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Future Farmers Chief Breaks New Ground : Agriculture: Corey Flournoy is the FFA’s first black president and its first leader to come from an urban area. But rural life is not in his plans.

ASSOCIATED PRESS

Corey Flournoy grew up in a rough part of Chicago, and only grudgingly went off to the Chicago High School for Agricultural Sciences when it was the only public magnet high school to accept him.

Now Flournoy, 20, is the national president of the FFA, once known as Future Farmers of America--the group’s first urban president and its first black president.

In his old neighborhood, an 11-year-old was killed this summer by members of his own gang, who wanted him out of the way after he accidentally killed a girl when he shot at members of a rival gang.

“I know that it could have been either of my children,” said Flournoy’s mother, Barbara Flournoy, who raised him with another son and a foster daughter.

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Flournoy’s background inspires other students, FFA spokesman Bill Stagg says.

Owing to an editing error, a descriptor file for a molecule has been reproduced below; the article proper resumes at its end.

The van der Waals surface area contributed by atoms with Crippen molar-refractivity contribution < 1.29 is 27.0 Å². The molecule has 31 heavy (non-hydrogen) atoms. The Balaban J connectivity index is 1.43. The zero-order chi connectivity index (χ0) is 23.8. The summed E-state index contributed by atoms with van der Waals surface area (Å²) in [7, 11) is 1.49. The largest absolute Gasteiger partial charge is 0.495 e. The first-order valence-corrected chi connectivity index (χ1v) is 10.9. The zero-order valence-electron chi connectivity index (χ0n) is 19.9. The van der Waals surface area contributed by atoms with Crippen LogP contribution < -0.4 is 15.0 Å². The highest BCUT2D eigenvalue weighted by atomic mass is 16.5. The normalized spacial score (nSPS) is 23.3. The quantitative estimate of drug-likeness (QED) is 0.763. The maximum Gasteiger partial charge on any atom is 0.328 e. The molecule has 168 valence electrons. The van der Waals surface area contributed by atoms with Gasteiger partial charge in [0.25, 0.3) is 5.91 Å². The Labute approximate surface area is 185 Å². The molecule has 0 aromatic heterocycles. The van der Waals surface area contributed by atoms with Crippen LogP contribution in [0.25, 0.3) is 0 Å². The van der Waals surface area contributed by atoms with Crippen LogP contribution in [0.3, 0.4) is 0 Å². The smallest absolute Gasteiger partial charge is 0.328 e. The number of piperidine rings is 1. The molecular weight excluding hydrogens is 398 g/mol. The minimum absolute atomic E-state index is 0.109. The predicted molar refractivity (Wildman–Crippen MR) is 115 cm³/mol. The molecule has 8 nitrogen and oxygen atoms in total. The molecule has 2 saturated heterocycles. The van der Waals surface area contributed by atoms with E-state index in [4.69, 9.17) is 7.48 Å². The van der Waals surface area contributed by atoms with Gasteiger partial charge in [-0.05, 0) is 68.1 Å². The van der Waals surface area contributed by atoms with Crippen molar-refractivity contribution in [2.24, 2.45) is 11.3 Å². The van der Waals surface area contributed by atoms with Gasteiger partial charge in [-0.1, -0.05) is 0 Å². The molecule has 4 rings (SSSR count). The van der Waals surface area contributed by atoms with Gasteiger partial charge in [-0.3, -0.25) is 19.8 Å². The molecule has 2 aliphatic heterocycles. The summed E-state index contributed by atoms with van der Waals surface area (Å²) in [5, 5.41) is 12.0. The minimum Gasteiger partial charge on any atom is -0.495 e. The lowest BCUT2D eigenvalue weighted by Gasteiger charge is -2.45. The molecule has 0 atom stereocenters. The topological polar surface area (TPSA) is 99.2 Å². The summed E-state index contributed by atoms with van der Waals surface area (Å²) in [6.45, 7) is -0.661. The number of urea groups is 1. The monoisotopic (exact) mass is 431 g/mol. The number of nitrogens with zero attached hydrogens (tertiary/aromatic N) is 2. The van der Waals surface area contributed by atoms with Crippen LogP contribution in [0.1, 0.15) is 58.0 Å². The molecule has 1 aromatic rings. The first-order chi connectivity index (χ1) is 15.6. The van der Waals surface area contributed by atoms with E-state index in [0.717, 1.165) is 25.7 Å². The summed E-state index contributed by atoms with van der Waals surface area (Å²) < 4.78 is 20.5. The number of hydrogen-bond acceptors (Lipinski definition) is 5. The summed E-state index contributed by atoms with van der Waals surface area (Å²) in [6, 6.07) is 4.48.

“Corey has shown them that no matter who you are or where you come from, you can excel and succeed in the FFA,” Stagg said.

A sophomore at the University of Illinois College of Agriculture, Flournoy got involved in the FFA because in high school, enrollment was required. Less than 5% of the FFA’s members are black, he says.

“I figured if I had to pay $7.50 for dues, I might as well be active.” He began to travel on FFA projects, evaluating dairy cattle, judging beef carcasses and tasting milk samples, and spent six weeks working on a farm.

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He was named president Nov. 12 at the FFA convention, selected from a pool of 39 candidates after a grueling, months-long process that included interviews and tests.

At the convention, his mother put her camera away after the lesser officers were announced, sure he would leave in disappointment.

Then his name was called.

“I kept hearing someone yelling ‘Thank you, Jesus,’ ” she said. “Someone told me it was me.”

After this semester, Flournoy will take a year off for his FFA duties, which include meetings with officers of agricultural companies, a possible meeting with President Clinton and a trip to Japan.

Nevertheless, Flournoy still doesn’t want to be a farmer. He’s studying agricultural economics with an eye toward marketing, but he really wants to found his own motivational company.


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